You go with a 16 team playoff (any less would be ridiculous, since there are more schools in I-A than I-AA). With there being 11 conferences, so you give 11 autobids to each conference. This ensures everyone gets their piece of the pie (even the Sunbelt gets something right now), but ultimately rewards the teams who win.
Now for the other 5 bids: an NCAA committee is put together of an equal number of members from each I-A conference (all 11 to eliminate any conference trying to bribe votes to get a second team in). They get together, break down the numbers, and come up with the 5 best non-conference winners, with the only stipulation being that no more than one at-large team can get in. They then determine the seeding, with #1 (let's say Oklahoma for argument's sake) playing #16 (Buffalo or Troy), etc, with the higher seed hosting the game in the first two rounds, and a pre-determined percentage of the revenue going to the away team.
On a side note, if strength of schedule is a factor in determining teams, it is adjusted so that ALL games are included, not just I-A games. There's no sense in punishing a school that plays a full I-A schedule and rewarding a school that plays a minnow I-AA team. This year, for example, Florida's SoS would be hurt severely for playing Citadel, as it should be. This will encourage teams to not play the I-AA schools unless absolutely necessary (ie: a team backs out on an agreement at the last minute).
You take one bye week out of the season, move the conference championship games back a week (since none of the conferences are going to want to give up that revenue) and start the playoffs in either the second or 3rd week of December, depending on whether there are 4 or 5 Saturdays in December (this year they would start the weekend of the 13th, for example), and the season would end the first weekend in January. This means teams that lose in the first two rounds would still be able to play in bowl games and have their neutral-site trip for their fans without severely hurting their attendance. The bowls would have their say in determining who they get. They could either have two playoff losers face each other, or keep conference affiliations to determine which playoff loser goes to which bowl. A playoff loss also doesn't affect bowl eligibility (say a team goes 6-6 yet wins their conference, they would still be bowl eligible).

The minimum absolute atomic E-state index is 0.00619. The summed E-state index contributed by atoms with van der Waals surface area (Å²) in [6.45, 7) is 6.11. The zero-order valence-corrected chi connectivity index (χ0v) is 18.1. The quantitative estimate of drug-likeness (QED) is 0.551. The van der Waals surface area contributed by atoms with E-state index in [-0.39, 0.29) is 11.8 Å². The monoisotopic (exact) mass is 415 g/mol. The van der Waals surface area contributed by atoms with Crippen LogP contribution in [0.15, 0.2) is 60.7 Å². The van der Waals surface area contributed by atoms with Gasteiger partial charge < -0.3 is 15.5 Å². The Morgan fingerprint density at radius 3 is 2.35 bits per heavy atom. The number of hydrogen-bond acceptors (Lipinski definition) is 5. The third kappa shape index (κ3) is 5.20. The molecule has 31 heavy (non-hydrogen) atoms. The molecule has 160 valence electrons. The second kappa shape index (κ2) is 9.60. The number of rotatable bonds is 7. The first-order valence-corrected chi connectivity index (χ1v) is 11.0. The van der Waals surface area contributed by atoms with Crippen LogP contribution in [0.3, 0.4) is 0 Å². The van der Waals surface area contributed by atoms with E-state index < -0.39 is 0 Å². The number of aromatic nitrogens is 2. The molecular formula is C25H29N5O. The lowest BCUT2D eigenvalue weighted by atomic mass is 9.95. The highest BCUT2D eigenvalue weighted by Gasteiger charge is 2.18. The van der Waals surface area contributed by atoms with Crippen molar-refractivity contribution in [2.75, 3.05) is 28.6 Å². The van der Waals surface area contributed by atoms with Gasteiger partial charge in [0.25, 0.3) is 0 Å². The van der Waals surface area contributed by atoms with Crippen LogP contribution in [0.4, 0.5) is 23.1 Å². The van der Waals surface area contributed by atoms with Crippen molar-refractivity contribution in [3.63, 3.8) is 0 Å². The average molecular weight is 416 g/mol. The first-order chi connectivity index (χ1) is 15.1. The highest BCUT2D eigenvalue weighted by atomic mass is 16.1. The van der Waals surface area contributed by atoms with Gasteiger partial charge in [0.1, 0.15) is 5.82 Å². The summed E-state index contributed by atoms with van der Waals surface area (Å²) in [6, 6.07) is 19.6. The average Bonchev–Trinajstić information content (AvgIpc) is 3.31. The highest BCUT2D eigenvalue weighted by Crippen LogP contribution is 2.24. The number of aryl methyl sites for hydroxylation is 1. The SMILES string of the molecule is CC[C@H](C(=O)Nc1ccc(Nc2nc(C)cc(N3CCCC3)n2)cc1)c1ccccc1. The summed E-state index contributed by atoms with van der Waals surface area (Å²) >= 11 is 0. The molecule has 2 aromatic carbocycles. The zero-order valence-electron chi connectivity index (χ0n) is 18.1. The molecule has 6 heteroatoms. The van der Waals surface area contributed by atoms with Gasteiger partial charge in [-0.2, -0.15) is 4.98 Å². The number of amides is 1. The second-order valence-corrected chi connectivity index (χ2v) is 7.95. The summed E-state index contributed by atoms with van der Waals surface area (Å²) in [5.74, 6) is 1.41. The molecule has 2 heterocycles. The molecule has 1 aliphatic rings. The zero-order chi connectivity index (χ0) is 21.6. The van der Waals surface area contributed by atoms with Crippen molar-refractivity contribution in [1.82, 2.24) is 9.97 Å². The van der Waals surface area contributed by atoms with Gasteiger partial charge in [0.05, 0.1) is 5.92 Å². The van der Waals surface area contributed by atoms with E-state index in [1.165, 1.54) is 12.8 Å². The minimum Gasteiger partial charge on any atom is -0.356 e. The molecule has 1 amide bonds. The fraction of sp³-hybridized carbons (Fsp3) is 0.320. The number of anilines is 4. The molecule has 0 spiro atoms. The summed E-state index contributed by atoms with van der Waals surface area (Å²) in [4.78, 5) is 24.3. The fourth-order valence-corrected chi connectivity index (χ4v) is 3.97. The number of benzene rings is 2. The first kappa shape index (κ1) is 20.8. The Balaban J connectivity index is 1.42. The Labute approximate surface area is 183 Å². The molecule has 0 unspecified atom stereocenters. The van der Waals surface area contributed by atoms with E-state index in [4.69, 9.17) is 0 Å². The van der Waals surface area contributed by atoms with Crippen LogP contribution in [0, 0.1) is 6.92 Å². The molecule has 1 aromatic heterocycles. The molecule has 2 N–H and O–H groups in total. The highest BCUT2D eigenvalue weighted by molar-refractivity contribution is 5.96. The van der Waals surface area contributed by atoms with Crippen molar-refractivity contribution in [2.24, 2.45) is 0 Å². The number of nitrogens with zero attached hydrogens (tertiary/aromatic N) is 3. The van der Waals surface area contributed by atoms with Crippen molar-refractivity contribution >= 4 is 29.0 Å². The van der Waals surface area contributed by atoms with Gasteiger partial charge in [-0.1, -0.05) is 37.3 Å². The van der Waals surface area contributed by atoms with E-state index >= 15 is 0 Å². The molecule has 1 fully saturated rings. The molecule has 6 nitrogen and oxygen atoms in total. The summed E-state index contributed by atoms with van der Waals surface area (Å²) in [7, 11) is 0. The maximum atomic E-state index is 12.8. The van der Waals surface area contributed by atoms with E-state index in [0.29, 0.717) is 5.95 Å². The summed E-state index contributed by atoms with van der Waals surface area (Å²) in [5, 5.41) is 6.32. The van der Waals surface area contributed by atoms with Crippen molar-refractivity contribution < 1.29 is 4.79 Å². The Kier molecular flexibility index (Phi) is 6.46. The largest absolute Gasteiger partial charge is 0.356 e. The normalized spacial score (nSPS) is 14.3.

When you get to the Semi-Finals, you introduce a 4-team playoff with a 3rd place game (functioning as a "bowl" for the 2 semi losers), in a rotating schedule with the four current BCS bowls, with each bowl getting to host either the championship or the 3rd place game every other year.
Comments? Questions? Think I've been hitting the Christmas sherry too hard? Let's hear it